- incoming authentication failed.
- got esp packet with length not modulo 8.

- cannot process ip_options.
- packet ttl expired.
- packet with no eroute.
- eroute with no SA.
- cannot allocate sk_buff.
- cannot allocate kernel memory.
- sk_buff internal error.

The standard counters are:

struct enet_statistics
        int        rx_packets;                /* total packets received */
        int        tx_packets;                /* total packets transmitted */
        int        rx_errors;                /* bad packets received */
        int        tx_errors;                /* packet transmit problems */
        int        rx_dropped;                /* no space in linux buffers */
        int        tx_dropped;                /* no space available in linux */
        int        multicast;                /* multicast packets received */
        int        collisions;

        /* detailed rx_errors: */
        int        rx_length_errors;
        int        rx_over_errors;                /* receiver ring buff overflow */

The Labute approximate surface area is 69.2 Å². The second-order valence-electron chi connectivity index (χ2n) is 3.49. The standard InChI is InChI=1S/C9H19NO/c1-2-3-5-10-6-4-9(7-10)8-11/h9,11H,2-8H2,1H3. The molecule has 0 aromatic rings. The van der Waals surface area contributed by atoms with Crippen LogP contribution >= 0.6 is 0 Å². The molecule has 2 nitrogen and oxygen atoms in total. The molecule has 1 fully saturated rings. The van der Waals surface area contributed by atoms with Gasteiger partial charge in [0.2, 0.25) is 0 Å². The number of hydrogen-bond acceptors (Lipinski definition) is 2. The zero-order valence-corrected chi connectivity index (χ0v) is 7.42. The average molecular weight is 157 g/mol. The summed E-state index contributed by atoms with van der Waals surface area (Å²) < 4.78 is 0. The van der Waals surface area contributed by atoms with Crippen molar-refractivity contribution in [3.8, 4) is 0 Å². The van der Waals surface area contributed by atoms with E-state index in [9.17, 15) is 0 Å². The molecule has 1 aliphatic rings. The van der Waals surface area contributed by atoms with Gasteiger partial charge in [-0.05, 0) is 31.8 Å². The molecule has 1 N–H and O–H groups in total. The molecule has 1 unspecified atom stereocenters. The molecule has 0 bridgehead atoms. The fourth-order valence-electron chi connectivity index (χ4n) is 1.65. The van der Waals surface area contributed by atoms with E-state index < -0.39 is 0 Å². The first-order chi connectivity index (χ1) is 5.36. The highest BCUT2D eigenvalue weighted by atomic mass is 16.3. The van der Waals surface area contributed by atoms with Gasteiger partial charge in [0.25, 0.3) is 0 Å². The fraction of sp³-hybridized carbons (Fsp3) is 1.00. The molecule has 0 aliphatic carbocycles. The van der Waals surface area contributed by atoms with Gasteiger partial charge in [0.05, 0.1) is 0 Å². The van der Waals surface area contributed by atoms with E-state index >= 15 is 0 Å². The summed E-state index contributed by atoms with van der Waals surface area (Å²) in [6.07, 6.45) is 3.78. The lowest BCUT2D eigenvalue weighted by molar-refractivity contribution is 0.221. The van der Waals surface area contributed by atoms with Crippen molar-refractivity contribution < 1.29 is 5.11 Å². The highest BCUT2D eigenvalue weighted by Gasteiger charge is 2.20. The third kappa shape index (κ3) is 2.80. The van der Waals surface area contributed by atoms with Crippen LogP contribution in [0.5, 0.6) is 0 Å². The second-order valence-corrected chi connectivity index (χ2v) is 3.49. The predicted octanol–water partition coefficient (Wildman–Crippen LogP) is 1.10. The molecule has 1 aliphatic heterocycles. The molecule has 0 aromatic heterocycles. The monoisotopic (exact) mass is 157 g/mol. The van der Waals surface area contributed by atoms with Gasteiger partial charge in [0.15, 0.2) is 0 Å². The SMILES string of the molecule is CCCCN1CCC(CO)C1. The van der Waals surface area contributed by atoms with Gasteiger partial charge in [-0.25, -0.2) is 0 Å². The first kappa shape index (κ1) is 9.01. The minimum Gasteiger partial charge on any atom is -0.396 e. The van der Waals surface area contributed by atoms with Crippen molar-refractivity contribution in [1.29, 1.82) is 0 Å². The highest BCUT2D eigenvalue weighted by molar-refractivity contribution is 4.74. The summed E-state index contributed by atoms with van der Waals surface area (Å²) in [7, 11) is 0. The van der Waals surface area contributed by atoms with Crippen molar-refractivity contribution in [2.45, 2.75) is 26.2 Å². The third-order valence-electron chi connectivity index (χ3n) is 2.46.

int        rx_crc_errors;                /* recved pkt with crc error */
        int        rx_frame_errors;        /* recv'd frame alignment error */
        int        rx_fifo_errors;                /* recv'r fifo overrun */
        int        rx_missed_errors;        /* receiver missed packet */

        /* detailed tx_errors */
        int        tx_aborted_errors;
        int        tx_carrier_errors;
        int        tx_fifo_errors;
        int        tx_heartbeat_errors;
        int        tx_window_errors;

of which I think only the first 6 are useful.

6.4 Using GDB on Pluto

You may need to use the GNU debugger, gdb(1), on Pluto. This should be necessary only in unusual cases, for example if you encounter a problem which the Pluto developer cannot readily reproduce or if you are modifying Pluto.

Here are the Pluto developer's suggestions for doing this:

Can you get a core dump and use gdb to find out what Pluto was doing
when it died?

To get a core dump, you will have to set dumpdir to point to a
suitable directory (see ipsec.conf(5)).

To get gdb to tell you interesting stuff:
        $ script
        $ cd dump-directory-you-chose
        $ gdb /usr/local/lib/ipsec/pluto core
        (gdb) where
        (gdb) quit
        $ exit

The resulting output will have been captured by the script command in
a file called "typescript".  Send it to the list.

Do not delete the core file.  I may need to ask you to print out some
more relevant stuff.

Note that the dumpdir parameter takes effect only when the IPsec subsystem is restarted -- reboot or ipsec setup restart.